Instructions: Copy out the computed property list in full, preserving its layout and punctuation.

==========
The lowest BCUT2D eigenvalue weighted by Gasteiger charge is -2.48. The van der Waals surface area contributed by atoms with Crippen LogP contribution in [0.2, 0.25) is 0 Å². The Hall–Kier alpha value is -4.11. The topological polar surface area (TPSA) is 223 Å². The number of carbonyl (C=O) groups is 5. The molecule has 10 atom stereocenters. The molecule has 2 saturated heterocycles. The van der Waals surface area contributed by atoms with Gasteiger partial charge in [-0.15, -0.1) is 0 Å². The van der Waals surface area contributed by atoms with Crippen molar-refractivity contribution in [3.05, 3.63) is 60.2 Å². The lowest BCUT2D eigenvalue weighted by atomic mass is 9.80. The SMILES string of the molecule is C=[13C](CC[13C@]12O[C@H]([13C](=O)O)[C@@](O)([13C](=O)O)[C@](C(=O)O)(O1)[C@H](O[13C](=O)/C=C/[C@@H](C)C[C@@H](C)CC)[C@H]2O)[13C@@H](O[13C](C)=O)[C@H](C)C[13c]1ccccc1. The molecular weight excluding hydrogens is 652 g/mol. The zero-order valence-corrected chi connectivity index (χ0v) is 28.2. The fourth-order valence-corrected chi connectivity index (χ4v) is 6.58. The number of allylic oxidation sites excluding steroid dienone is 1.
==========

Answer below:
The lowest BCUT2D eigenvalue weighted by Gasteiger charge is -2.48. The van der Waals surface area contributed by atoms with Crippen LogP contribution in [0.2, 0.25) is 0 Å². The Hall–Kier alpha value is -4.11. The topological polar surface area (TPSA) is 223 Å². The number of carbonyl (C=O) groups is 5. The molecule has 10 atom stereocenters. The molecule has 2 saturated heterocycles. The van der Waals surface area contributed by atoms with Gasteiger partial charge in [-0.15, -0.1) is 0 Å². The van der Waals surface area contributed by atoms with Crippen molar-refractivity contribution in [3.05, 3.63) is 60.2 Å². The lowest BCUT2D eigenvalue weighted by atomic mass is 9.80. The SMILES string of the molecule is C=[13C](CC[13C@]12O[C@H]([13C](=O)O)[C@@](O)([13C](=O)O)[C@](C(=O)O)(O1)[C@H](O[13C](=O)/C=C/[C@@H](C)C[C@@H](C)CC)[C@H]2O)[13C@@H](O[13C](C)=O)[C@H](C)C[13c]1ccccc1. The molecular weight excluding hydrogens is 652 g/mol. The zero-order valence-corrected chi connectivity index (χ0v) is 28.2. The fourth-order valence-corrected chi connectivity index (χ4v) is 6.58. The number of allylic oxidation sites excluding steroid dienone is 1.